[Marxism] blood diamonds

DCQ deeseekyou at comcast.net
Sun Dec 10 11:23:21 MST 2006


On Dec 10, 2006, at 9:56 AM, gregory meyerson wrote:

> isnt the last scene a pretty unproblematic ratification of the 
> kimberly process, a corporate led process?

Yes. As I said, the ending should have been cut or changed. But the 
ending is not poor merely because of the limp liberal politics. 
Artistically and dramatically, the movie opened questions that 
mainstream "happy ending" sensibilities couldn't entirely answer. The 
ending wants to be a resolution, but obviously falls short. If anyone 
walks out of this movie saying, "Wow, all diamonds are now blood-free 
thanks to the magnanimous and responsible diamond corporations--I think 
I'll go buy one right now," then they've got serious problems. The old 
white (and a few black) guys  in suits clapping for Solomon is not an 
answer to the violence and horror depicted in detail in the movie. 
Aesthetically, the movie would have been better off leaving the 
questions it raises unanswered than giving the lame answer it did.

Also, I may have misunderstood (I only saw it once as well), but I was 
under the impression that the suits were diplomats of sorts, not 
diamond company reps. The white guy speaking at the end is called 
"Ambassador" at one point. And in the beginning, they turn around to 
applaud the presence of the diamond industry who attend (implying that 
those gathered are not industry reps). This is also subversive--perhaps 
more than Zwick realized--because those reps turn out to be the very 
people indicted at the end.

> this closing is at odds with a good scene in the movie in which danny 
> archer seems to deconstruct the process whereby diamonds could be 
> determined to be conflict free--due to the ease of diamond laundering. 
>  what did you think of the ending though?  the guy who leads meeting 
> at end is the guy who leads the G 8 meeting at start.

Again, I largely agree. The movie raises questions that its resolution 
can't answer. So we walk away from the movie still concerned about 
conflict diamonds rather than satisfied that it is all over. (Was the 
meeting a G8 meeting? I thought it was a UN function. It wasn't really 
clear.)

> what did you think of this guy? and what did you think we were 
> supposed to think about him?  I thought he was largely valorized.

He was a tragic character. It is important to note that the movie 
resists the easy, simplistic "buddy-movie" cliches. Danny Archer (whose 
name kept reminding me of Archer-Daniels-Midland, but that's probably 
just me) is a brutal racist, and he is obviously only helping Solomon 
out of self interest. Even at the very end, while conflicted, it is 
pretty obvious that Danny is seriously considering leaving Solomon to 
die and rob him of the diamond. This is only averted by his own death. 
The final image of Danny dying is not one of heroism, but one of a 
wasted life, partially redeemed.

> I thought the acting was great--hounsou and di caprio: but I thought 
> ultimately in the service of the good corporations of the kimberly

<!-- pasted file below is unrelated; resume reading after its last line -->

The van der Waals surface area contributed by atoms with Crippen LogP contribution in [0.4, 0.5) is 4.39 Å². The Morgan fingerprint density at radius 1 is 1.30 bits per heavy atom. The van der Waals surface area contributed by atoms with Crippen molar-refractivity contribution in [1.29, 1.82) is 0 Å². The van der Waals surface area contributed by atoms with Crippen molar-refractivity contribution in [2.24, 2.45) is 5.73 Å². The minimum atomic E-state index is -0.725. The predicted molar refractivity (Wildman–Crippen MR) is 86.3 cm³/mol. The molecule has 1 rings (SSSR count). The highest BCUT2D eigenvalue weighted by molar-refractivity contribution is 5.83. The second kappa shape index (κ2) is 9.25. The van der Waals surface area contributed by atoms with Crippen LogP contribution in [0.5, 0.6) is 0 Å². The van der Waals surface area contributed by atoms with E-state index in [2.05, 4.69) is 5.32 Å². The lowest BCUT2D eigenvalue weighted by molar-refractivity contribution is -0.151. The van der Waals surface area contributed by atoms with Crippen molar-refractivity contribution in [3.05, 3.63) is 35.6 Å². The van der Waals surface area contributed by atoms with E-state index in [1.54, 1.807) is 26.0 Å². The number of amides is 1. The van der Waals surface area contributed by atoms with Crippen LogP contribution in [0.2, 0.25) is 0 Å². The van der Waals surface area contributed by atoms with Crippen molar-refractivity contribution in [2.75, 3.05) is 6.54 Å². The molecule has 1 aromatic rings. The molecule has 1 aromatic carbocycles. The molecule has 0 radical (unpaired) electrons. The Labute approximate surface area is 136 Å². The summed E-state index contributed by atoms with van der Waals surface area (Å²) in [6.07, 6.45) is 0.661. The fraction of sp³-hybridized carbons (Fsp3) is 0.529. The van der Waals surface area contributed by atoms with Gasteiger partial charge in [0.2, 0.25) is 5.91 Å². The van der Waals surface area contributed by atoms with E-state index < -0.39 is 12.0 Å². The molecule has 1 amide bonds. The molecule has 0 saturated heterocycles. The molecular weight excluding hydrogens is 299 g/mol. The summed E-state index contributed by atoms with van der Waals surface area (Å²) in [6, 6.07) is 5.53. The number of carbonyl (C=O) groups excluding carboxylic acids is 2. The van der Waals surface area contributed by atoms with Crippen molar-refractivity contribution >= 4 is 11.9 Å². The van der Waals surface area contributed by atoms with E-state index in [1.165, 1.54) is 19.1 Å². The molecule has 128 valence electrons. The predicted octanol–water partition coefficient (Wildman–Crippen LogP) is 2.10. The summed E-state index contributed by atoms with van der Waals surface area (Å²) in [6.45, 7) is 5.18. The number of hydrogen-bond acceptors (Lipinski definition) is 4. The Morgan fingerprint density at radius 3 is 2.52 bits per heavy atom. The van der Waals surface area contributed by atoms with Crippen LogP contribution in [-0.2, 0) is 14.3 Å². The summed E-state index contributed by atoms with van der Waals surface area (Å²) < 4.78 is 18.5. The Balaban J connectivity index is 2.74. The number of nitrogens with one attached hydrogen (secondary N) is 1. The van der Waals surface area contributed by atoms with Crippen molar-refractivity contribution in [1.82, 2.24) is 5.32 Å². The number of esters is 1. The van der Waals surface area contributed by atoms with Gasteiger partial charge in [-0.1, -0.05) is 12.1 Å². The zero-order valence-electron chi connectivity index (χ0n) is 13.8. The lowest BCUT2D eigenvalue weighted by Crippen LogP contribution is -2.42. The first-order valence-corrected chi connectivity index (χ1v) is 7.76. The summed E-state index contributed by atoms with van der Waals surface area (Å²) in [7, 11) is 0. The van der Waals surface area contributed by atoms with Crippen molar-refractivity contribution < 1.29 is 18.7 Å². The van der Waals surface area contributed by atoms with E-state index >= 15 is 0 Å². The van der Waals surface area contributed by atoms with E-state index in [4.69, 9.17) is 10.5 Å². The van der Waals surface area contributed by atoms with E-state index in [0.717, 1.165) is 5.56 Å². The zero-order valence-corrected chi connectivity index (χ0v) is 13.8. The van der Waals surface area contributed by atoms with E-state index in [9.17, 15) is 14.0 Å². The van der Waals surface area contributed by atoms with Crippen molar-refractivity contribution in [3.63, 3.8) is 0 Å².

> process.  you do see a good corporations/bad corporations dualism, 
> right?  cause that's certainly how the movie is being read officially: 
> like by the oprah show when she had all the stars on it.  this 
> glorification of kimberly process is pretty important part of selling 
> of movie. reminded me of the way the sullivan principles, also 
> voluntary, were meant to let corps off hook.

It sounds like your problem is more with Oprah. I haven't seen any of 
the discussion of this movie, on Oprah or otherwise (I'm proud to say 
I've never watched an episode of Oprah in my life...much to the shock 
and horror of my fellow teachers). I'm just reacting to what I saw.

> as far as solomon's speech, yes, it's powerfully delivered.  the key 
> question is what's the relation of the comment to movie as a whole? 
> the relation is supposed to suggest anti racism for sure.  but the 
> heart of darkness portrait of the rebel group bothered me, not because 
> the movie distorts the horrible facts about them.  the group reminds 
> me a bit of how the khmer rouge are portrayed in that old movie with 
> sam waterson:  like a metaphysical embodiment of nightmare.  we didn't 
> even learn the connection between charles taylor and the RUF.

Yes. The movie goes a bit over the top with its imagery here, as I 
mentioned. But I don't think it's as bad as a "Heart of Darkness" type 
depiction. It tries to provide a material explanation for how (some) 
people come to be this way. And no, the movie doesn't get into the 
details of the history of the RUF or Charles Taylor. What it does say 
is: "Hey. Look at this big political mess in Sierra Leone. And it all 
the fault of Westerners." I'm fine with that.

> as you note: sierra leone is at peace.  what is the inference?  
> kimberly process worked.  corps saved the day.

Yeah. The end titles were a bit insulting. But, like the clapping 
scene, the titles were both aesthetically and politically ineffective. 
But on the whole, I think the movie is an opening for our side to 
indict the imperialist profit system, much more than it is an 
opportunity for diamond corps to sell more pretty glass. The diamond 
corps are probably hoping more people see Casino Royale than Blood 
Diamond.

> I don't trust my own interp since I didn't take notes at film and saw 
> it only once.

I don't want to get carried away defending the film. I had issues with 
it. But on the whole I thought it was well done (particularly the 
acting, art direction, and cinematography--even the heavy-handed scenes 
with the rebels were well done). And I think it was  a good thing for 
people fighting for global justice against profit and war and 
imperialism. It wasn't perfect...but hey, that gives us something to 
talk about over beers after a rally. Right?





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